The Investigative Journal Launches in London With Aim to “Bring the Truth” to the World
The Investigative Journal held its official launch in London this month. The group of international journalists, former political prisoners, and icons for truth, will focus on issues of health, the environment, terrorism and press freedom and more of the most pressing issues of our time.
Mohamed Fahmy, CEO of The Investigative Journal, delivered the opening remarks and noted that TIJ’s board of advisors is dubbed the “board of prisoners” because of their past. Five of them have been incarcerated, harassed and kidnapped, Fahmy said. Despite this, “they continue their mission to try to bring the truth” to the world.
Some of these members include Lindsey Snell who was kidnapped by Al Qaeda’s Al Nusra Front in Syria and survived, Martin Karl Schibbye, a Swedish journalist who was jailed for 438 days in Ethiopia, Africa, for a crime he didn’t commit; Fahmy similarly was jailed in Egypt for fabricated terrorism charges when he was the Editor in chief of Al Jazeera.
TIJ’s international legal team is led by renowned international lawyer Amal Clooney.
Panelists included Taha Siddiqui, an award-winning Pakistani journalist and founder of SAFEnewsrooms.org now living in exile in Paris after surviving an abduction; Kerim Balci, the former editor-in-chief of Turkish Review and Chief Communications Officer of London Advocacy Group now living in exile in the UK; and Sarah Clarke, the head of Europe and Central Asia for Article 19, an international organization defending freedom of expression and information.
Yalda Hakim documentary filmmaker, and BBC World News presenter and correspondent moderated the official launch event.
“It’s surprising,” Fahmy said. “We are much stronger than we think we are” when placed in the most difficult situations, referring to his own time in solitary confinement.
TIJ also announced that it has partnered with Rappler in the Philippines.
Tamara Pearl, sister of the late Daniel Pearl, addressed the audience by video. Daniel Peal was kidnapped by a terrorist group in Pakistan in 2002 which then sold him to Al Qaeda at the hands of which he reached his early demise. “Exposing injustice is crucial for human rights,” she said. “But exposing human rights is dangerous.”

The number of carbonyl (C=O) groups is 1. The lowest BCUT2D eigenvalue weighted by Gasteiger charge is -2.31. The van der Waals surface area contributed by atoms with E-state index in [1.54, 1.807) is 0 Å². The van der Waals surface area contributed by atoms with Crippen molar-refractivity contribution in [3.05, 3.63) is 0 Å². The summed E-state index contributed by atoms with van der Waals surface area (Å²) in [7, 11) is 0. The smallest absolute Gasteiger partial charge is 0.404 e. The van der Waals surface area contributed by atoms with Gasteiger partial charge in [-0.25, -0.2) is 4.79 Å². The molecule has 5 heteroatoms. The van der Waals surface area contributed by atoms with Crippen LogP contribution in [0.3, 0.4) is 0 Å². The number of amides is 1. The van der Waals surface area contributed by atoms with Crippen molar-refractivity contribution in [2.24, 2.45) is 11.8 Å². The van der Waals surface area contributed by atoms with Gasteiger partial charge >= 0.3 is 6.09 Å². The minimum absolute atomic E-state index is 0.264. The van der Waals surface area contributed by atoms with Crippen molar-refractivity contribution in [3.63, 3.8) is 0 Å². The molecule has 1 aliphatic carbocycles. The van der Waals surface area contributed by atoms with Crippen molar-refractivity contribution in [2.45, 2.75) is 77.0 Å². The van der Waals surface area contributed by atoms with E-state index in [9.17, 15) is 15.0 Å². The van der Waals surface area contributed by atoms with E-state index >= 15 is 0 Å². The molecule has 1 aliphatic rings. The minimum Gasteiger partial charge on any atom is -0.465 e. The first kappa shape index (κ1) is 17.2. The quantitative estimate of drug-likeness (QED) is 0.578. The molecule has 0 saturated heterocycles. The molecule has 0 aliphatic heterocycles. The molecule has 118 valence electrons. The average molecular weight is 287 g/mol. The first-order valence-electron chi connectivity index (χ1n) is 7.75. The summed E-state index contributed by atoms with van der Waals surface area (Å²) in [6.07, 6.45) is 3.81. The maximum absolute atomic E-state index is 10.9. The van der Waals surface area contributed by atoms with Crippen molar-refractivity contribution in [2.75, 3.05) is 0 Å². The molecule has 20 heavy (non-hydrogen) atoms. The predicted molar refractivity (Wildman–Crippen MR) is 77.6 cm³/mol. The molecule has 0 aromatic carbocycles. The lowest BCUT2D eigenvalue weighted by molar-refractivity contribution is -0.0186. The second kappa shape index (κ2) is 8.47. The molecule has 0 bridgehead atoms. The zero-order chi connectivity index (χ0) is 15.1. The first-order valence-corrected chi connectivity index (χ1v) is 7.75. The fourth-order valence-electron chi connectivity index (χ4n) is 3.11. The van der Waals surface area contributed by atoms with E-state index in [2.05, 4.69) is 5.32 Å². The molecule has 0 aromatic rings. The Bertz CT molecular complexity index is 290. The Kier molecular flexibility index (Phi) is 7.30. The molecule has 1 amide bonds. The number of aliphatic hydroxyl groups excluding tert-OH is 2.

Maria Ressa, the chief executive officer and co-founder of Rappler, who delivered the keynote address, read from a speech she wrote titled, “Creating the Future Together.”
“This is not just an existential moment for journalists but it is also an existential moment for all democracies around the world,” Ressa said. She noted that collectively, we are living in unprecedented times and that you’re “damned If you do and damned if you don’t. Where crisis is opportunity and fear can either save your life or doom your future.”
“It is both a course and a privilege to be a senior journalist in my country today,” she said of her homeland, the Philippines. However, she noted that at this critical juncture of our world’s history, every decision each journalist makes will help determine the world’s future. “without facts, we don’t have truth. Without truth, we have no trust. Journalists are the gatekeepers of facts,” Rissa said. “Here we are in our generation, trying to fight for the facts. That is the battle of our generation.”
She praised Fahmy for his dedication to bringing the truth to the masses through The Investigative Journal. She ended her remarks by noting that “investigative journalism is needed more than ever.” She said, “It’s a brazen world” and as journalists, “We investigate. We expose. And then, we rebuild.”
The topics addressed how social media has been weaponized in dictatorships like Turkey and Pakistan, the role of governance in civil society and in protecting journalists, and the battle for the truth and how to create lasting change for the future.
Siddiqui said in Pakistan today about 80 percent of journalists self-censor out of fear of losing their lives. He noted that the editor of Dawn.com – the leading and biggest newspaper in Pakistan – said, “earlier they were trying to kill journalists and now they’re trying to kill journalism.”
2018 was the worst year on record for journalists.
Balci noted that in Turkey 1,954 press cards have been canceled in the last three years. He noted that press cards are only given by government organs. “I never applied for that because I believe a press card that is given by a government organ is not a press card. It has to be given by an independent organization, which we lack in my country.”
Clarke said that “In Europe and Central Asia, which is the region I focus on, the targeted attacks on journalists, especially who are reporting on high levels of corruption in governments and in organized crime…are higher than ever because the institutions that protect them, have been hollowed out.”
Fahmy recalling his own experience told the audience, “You worry, in that cell, that you are just going to become another statistic. He also noted that it is “important that countries use sanctions as one tool” to push back against countries who continue to imprison journalists, human rights activists, and others. “As a journalist, the thin line between journalism and activism can get you in trouble sometimes,” Fahmy said.
TIJ is about to begin filming in New York an interview show that will bring experts on topics the publication has written about and issues that are dominant on the news. Fahmy noted that TIJ will “take it a step further.”